The series premiere of Swamp Thing arrives this Friday on the DC Universe subscription streaming site and the just-released full trailer makes it clear that the series will be immersed in horror and rooted in the supernatural in a way that sets it apart from the standard DC superhero fare on TV.
The show departs from the traditional DC Comics mythology with its bio-hazard horror emphasis and the reframing of Abby Arcane (portrayed by Crystal Reed of Teen Wolf) as a CDC investigator chasing a hot-zone mystery that brings her back to her eerie Louisiana hometown where she must confront a mystifying medical threat and her own dark and painful past. The series mythology takes place in its own separate world and apart from other DC Universe originals, such as Titans and Doom Patrol.
The synopsis: “Swamp Thing follows Abby Arcane as she investigates what seems to be a deadly swamp-born virus in a small town in Louisiana but soon discovers that the swamp holds mystical and terrifying secrets. When unexplainable and chilling horrors emerge from the murky marsh, no one is safe.”
Andy Bean (Power) stars as Alec Holland, the scientist who transforms into Swamp Thing (Derek Mears). The series also features Jennifer Beals (The L Word) as Sheriff Lucilia Cable, Maria Sten (Channel Zero) as reporter Liz Treymane, Will Patton (Falling Skies) as the scheming Avery Sunderland, Virginia Madsen as the privileged Maria Sunderland. The series will introduce supernatural-leaning characters from the DC library, too, among them Blue Devil (Ian Ziering of Beverly Hills 90210) and Madame Xanadu (Jeryl Prescott of The Walking Dead).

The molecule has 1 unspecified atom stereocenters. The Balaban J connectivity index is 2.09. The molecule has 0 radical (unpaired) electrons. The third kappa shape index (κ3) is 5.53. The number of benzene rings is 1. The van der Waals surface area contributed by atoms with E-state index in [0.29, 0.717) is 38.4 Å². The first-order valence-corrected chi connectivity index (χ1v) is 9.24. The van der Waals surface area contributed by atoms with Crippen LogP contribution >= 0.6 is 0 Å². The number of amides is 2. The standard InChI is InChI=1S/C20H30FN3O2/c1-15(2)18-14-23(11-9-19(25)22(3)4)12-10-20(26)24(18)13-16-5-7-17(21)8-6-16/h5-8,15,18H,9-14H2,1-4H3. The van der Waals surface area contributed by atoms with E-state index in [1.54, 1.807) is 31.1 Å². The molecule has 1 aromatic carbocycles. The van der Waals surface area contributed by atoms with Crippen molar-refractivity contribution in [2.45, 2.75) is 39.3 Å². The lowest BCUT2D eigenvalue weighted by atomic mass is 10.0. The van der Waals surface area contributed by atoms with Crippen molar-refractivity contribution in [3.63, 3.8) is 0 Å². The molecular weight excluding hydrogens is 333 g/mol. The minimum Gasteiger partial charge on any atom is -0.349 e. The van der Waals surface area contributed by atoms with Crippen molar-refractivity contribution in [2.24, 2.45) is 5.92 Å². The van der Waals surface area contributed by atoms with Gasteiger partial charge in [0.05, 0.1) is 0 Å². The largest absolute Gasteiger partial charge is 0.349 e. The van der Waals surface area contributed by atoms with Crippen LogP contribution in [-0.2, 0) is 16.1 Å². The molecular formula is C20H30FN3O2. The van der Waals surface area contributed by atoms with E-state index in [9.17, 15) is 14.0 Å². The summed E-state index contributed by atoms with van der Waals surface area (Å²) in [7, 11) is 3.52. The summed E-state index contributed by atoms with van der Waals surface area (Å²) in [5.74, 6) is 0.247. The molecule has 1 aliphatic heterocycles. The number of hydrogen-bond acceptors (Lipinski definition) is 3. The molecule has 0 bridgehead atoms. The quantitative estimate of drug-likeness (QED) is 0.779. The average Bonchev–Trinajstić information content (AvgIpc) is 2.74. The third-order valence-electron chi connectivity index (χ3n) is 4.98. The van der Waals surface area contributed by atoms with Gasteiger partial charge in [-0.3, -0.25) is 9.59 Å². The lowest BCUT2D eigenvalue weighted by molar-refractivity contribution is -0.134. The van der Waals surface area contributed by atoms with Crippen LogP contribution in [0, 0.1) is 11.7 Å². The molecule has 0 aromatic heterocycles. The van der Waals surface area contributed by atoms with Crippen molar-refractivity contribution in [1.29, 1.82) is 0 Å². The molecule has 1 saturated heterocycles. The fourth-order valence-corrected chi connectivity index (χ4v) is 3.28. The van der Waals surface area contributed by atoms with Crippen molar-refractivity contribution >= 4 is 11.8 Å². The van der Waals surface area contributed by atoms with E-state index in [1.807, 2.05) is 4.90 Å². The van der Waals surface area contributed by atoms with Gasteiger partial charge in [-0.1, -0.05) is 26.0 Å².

Horror master James Wan (Saw, Insidious, The Conjuring, etc.) returns to DC waters with the series after his Aquaman big-screen triumph.
Surprisingly, the mysterious muck-covered monster known as Swamp Thing has one of the most extensive screen histories of any DC Comics character. More than that, for decades the doleful bog creature ranked only behind Superman and Batman among DC Comics characters with multiple big-screen adaptations. Consider: In the 30-year span between the release of Superman in 1978 and The Dark Knight in 2008, there were 21 theatrically released feature films based on characters from DC Comics and its imprints. But only three characters earned a sequel in that entire span: Batman ( with seven total films), Superman (five films), and Swamp Thing (two films).
The first film, Swamp Thing (1982), was written and directed by Wes Craven, but it was not nearly as memorable as his next rubber-masked project (A Nightmare on Elm Street in 1984). Jim Wynorski helmed the succinctly titled sequel, The Return of the Swamp Thing (1989). That was followed by an unlikely (and short-lived) Saturday morning animated television series in 1991 and a live-action USA Network series (1992-1993).
For fans, none of those previous screen adaptations came anywhere close to capturing the signature version of the character, which was far more complex and intriguing than his B-movie name might suggest. That defining version of the character was in the 1980s comics work by British writer Alan Moore, who also wrote Watchmen, the medium-defining 1980s masterwork that inspired the upcoming HBO series.
James Wan, Mark Verheiden, Gary Dauberman, Michael Clear, and Len Wiseman are executive producers of Swamp Thing, which is based on the DC Comics character created by writer Len Wein and the late, great artist Bernie Wrightson and introduced in 1971 in the pages of DC’s House of Mystery horror anthology. Rob Hackett is co-producer. The series is produced by Atomic Monster in association with Warner Bros. Television. Len Wiseman directs the series premiere working off a Verheiden & Dauberman script.
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